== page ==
PHILADELPHIA, PENNSYLVANIA—Senator Arlen Specter (R-PA), fresh off earning the distinction of being one of just three Republicans to vote for the Obama Administration’s economic stimulus plan and savoring a successful effort to keep $10 billion for the National Institutes of Health in the bill, is making the rounds of his home state this week. Yesterday and today, he held two town halls, taking questions this morning from a mostly friendly audience of AARP members. Choosing to endorse the stimulus package was “very tough,” he said, leaving the stage to wander among the audience and forcing the cameras to follow.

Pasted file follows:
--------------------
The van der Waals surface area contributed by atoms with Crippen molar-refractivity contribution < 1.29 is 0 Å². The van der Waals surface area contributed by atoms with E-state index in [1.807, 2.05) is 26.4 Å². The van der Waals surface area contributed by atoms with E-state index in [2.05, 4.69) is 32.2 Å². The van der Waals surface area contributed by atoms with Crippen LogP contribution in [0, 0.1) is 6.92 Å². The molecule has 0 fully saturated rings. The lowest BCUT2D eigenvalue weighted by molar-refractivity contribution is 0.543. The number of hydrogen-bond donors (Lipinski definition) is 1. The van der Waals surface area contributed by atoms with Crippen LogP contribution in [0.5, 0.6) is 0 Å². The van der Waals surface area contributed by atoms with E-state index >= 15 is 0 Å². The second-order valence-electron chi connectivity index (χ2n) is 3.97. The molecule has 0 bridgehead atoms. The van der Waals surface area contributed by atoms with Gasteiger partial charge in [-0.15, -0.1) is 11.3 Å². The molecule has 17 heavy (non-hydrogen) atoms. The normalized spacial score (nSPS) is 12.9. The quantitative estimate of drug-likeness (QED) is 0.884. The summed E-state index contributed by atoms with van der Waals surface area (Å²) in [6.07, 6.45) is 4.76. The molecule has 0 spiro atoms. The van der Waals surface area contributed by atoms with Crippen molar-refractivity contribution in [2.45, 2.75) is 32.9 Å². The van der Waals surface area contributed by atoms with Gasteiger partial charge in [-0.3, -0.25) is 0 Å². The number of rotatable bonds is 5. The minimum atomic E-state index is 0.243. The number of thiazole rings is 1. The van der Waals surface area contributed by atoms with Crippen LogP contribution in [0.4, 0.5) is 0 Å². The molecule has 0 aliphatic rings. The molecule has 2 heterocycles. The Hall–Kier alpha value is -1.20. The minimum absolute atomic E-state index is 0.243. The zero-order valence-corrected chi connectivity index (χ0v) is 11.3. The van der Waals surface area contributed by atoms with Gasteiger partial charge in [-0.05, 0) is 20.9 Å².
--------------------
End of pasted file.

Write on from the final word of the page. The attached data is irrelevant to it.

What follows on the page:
The House had allocated just $3.5 billion for NIH, so Specter's move was a masterstroke for biomedical research lobbyists. Did he insist that the NIH money stay in the bill in exchange for his vote? Absolutely not, he said. When Senate Majority Leader Harry Reid proposed such a trade, he told the audience, “I said, ‘No deal, Harry.’ ” As for worries that NIH, with a new influx of funds to spend quickly if the bill becomes law, will suffer through another boom-and-bust cycle like it’s in now, Specter didn’t appear too worried. “It all depends whether I become chairman” of the appropriations subcommittee, which allocates funding and which he’s in line to lead, he said seriously, emphasizing his many years of support for NIH. “You have to have activists who are willing to fight.”